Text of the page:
Shanghai health authorities are asking those who have been vaccinated against the H1N1 virus to donate blood so they can create a serum to treat seriously ill patients.
If all of this sounds vaguely familiar to you, it may be because we’ve discussed this process in the past. Two years ago, in fact, in a blog entitled Human Serum For Bird Flu?
Since that time, we’ve heard of several attempts in China to treat seriously ill bird flu patients with convalescent serum. While some successes have been reported, not all have had positive outcomes.
First today’s article from the Shanghai Daily, then we’ll revisit the subject.
By Cai Wenjun | 2009-12-3 |
SHANGHAI health authorities yesterday launched their latest drive in the fight against swine flu, calling on people who have been vaccinated against the virus to donate blood for emergency-treatment storage.
First in the queue will be 34 inoculated medical staff at the Shanghai Public Health Clinical Center, who are expected to donate blood today.
City blood-collection authorities said that general donations were also welcome as supplies were low, particularly of types A and O.
According to experts, a person starts to produce antibodies three weeks after catching swine flu or two weeks after vaccination.
Blood from these people can then be used to treat patients seriously affected by the H1N1 virus.
"Using serum from vaccinated staff to treat serious cases is mentioned in a treatment guide issued by the Ministry of Health," said Dr Lu Hongzhou, a member of city's expert panel on swine-flu treatment - and one of the 34 expected donors.
"The technology is safe and we have used it on our patients with good results," Lu said.
Harvesting serum antibodies from someone who has been vaccinated, or who has contracted a disease and recovered, is not a new idea. In fact the first controlled clinical trial, Fibiger’s trial of serum treatment of Diptheria, dates back to 1898.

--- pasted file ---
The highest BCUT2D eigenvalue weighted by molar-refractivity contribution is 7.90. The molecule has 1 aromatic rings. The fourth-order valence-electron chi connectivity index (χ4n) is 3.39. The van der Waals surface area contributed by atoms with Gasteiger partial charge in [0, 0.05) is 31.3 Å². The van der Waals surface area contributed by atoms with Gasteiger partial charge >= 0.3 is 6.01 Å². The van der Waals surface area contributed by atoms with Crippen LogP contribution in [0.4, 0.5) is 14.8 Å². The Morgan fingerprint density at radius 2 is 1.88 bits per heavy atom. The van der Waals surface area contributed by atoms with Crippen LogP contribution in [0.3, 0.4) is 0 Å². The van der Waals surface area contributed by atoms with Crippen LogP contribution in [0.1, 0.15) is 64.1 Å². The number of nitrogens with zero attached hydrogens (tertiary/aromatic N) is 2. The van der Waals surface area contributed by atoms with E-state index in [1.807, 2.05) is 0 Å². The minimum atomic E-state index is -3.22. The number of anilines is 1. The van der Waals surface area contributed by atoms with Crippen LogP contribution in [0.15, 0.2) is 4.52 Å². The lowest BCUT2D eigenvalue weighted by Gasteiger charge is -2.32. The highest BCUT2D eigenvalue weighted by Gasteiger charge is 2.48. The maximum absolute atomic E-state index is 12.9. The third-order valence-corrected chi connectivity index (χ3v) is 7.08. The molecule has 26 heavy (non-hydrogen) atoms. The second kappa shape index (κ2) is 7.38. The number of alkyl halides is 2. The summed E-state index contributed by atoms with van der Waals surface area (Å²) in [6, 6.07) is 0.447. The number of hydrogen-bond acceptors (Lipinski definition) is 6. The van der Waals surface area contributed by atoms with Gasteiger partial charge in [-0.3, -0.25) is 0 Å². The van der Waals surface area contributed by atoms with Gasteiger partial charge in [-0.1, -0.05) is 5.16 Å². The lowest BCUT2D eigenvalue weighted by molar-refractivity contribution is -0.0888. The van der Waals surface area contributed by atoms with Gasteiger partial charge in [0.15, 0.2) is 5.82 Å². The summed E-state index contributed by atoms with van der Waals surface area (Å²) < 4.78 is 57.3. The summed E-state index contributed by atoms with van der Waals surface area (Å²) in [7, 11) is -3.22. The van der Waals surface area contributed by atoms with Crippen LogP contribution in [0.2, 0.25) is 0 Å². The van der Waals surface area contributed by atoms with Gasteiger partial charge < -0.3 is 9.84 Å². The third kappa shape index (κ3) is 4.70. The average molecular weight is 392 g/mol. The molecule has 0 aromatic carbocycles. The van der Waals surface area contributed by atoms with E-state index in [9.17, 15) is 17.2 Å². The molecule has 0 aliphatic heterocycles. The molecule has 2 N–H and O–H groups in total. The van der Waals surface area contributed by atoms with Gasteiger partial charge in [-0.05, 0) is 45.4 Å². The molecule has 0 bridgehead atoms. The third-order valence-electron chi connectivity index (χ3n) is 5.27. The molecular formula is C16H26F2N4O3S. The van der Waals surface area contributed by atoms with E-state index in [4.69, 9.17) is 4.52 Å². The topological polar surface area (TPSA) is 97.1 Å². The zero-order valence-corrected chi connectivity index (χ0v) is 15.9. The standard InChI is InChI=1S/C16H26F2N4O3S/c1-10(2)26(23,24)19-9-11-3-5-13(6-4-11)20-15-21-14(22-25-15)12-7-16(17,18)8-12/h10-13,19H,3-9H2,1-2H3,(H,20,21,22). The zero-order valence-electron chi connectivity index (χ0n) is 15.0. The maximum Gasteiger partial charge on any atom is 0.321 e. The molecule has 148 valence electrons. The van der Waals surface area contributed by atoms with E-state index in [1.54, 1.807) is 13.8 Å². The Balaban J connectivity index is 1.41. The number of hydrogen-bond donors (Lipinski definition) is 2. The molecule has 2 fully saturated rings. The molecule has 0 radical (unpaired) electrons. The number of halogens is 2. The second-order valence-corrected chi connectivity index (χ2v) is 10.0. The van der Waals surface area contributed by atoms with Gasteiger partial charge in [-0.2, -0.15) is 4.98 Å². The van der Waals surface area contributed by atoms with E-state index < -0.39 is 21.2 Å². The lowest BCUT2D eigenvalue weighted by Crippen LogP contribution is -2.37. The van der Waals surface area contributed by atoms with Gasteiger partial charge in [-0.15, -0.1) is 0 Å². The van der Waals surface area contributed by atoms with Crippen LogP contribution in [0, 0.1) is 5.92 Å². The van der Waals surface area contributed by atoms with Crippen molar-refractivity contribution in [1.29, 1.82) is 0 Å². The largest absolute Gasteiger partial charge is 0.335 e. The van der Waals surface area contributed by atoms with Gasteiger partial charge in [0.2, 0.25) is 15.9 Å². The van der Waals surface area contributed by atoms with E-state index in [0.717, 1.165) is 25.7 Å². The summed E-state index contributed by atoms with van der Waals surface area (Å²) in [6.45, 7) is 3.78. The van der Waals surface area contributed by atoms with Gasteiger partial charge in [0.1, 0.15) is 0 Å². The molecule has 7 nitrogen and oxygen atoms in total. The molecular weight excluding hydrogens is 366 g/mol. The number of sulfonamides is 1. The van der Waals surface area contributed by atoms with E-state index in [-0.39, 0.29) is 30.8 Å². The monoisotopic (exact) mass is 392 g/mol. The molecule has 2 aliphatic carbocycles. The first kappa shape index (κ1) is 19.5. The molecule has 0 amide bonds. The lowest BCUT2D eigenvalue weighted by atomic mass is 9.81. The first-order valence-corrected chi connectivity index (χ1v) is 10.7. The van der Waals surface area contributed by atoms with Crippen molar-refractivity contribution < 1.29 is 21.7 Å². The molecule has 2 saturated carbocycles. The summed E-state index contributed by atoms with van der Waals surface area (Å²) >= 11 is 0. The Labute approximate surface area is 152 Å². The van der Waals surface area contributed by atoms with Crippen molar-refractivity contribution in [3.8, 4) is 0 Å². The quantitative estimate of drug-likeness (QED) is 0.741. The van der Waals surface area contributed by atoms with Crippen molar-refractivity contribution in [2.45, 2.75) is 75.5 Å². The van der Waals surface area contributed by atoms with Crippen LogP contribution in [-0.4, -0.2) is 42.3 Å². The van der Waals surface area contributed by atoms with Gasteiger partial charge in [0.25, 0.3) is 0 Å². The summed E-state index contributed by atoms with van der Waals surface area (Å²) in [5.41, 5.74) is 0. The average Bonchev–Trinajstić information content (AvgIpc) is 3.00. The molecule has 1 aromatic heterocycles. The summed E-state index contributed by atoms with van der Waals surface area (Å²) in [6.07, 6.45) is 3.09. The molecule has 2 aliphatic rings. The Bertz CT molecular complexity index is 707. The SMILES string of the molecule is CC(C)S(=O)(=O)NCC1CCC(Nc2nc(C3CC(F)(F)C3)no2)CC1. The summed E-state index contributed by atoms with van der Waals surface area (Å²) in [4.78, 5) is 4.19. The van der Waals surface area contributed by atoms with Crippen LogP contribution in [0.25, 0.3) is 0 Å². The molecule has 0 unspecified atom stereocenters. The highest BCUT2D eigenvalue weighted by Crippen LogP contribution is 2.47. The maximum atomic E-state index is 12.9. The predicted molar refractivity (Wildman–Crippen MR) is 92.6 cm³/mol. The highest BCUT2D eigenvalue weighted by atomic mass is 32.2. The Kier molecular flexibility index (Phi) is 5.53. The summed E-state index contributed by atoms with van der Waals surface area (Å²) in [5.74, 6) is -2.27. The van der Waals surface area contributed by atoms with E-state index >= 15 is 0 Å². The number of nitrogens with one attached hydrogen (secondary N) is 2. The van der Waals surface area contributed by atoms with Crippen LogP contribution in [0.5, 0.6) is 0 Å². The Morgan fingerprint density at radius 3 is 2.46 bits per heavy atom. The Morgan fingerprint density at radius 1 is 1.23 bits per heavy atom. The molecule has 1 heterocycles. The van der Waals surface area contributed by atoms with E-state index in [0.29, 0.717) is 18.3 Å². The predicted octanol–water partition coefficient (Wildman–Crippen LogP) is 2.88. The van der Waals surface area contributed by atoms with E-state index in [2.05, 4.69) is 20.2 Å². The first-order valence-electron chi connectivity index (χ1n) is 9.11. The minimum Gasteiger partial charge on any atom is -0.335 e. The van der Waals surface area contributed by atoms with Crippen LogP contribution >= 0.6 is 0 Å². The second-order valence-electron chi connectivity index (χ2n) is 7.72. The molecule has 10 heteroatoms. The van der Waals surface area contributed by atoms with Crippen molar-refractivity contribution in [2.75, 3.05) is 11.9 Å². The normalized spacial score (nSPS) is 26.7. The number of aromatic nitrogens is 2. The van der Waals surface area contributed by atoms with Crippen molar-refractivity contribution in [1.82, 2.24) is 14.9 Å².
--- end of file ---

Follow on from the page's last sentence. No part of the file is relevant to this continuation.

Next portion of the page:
During the great pandemic of 1918, serum treatments were tried, but the results were often disappointing.
In recent years Chinese scientists have suggested infecting horses with an attenuated (weakened) H5N1 and producing a serum.
The process is relatively simple. Once someone (or an animal) is able to produce antibodies, a quantity of blood can be removed and through a process called plasmapheresis, the blood cells are removed from the blood plasma.
This is done by passing the blood through a special filter, or by using a centrifuge. The blood plasma will contain antibodies that could then be injected into people.
A serum could, theoretically, be used as either a treatment for someone already infected, or as a prophylactic, to prevent infection.
There are problems involved, however.
It takes a large amount of blood product to produce a small amount of serum. Human donors would have to be screened for AIDS and Hepatitis, among other blood borne diseases.
Horse serum is still used today, although sparingly, because of `serum sickness’, a reaction to the serum that can be fatal.
And lastly, a serum is not a vaccine. It confers a temporary immunity, not a permanent one.
A PLoS One study from August of 2008 followed the treatment, and course of illness, of 26 Chinese H5N1 patients. Convalescent plasma – or serum – was tried with success on a couple of them.
Out of 26 patients in this study, 17 (65%) died.
While antiviral therapy was the primary treatment, Two patients also received experimental blood plasma from previously infected survivors of the H5N1 virus.
From the PLoS Study.
Two critically ill adult H5N1 cases (31-year-old male, 44-year-old female) with ARDS were treated with convalescent plasma obtained from one of two fully recovered H5N1 adult donor cases.
Plasma was obtained 129 days after illness onset from an adult female case and 81 days after illness onset from an adult male case. Both donors' convalescent plasma tested negative for hepatitis B, hepatitis C, and HIV, and were separated and heat-inactivated at 56°C for 10 h before transfusion.
The male ARDS case received three units (200 mL/unit) of transfused convalescent plasma from the female donor for 2 days, beginning on illness day 13. His H5N1 viral titre in bronchial-alveolar lavage fluid declined substantially and was undetectable for the next 3 consecutive days after receipt of the third convalescent plasma dose.
The female ARDS case, who had a history of bronchiectasis, received one unit (200 mL) of transfused convalescent plasma from the male donor once daily for 3 days, starting on illness day 13. Further virological testing has not been done for this case. Both cases also received oseltamivir (75 mg po BID) on illness days 10–14 and days 8–12, respectively.
Both cases recovered fully and were discharged home.
Fascinating stuff, and hopefully we’ll get some good data out these trials in China.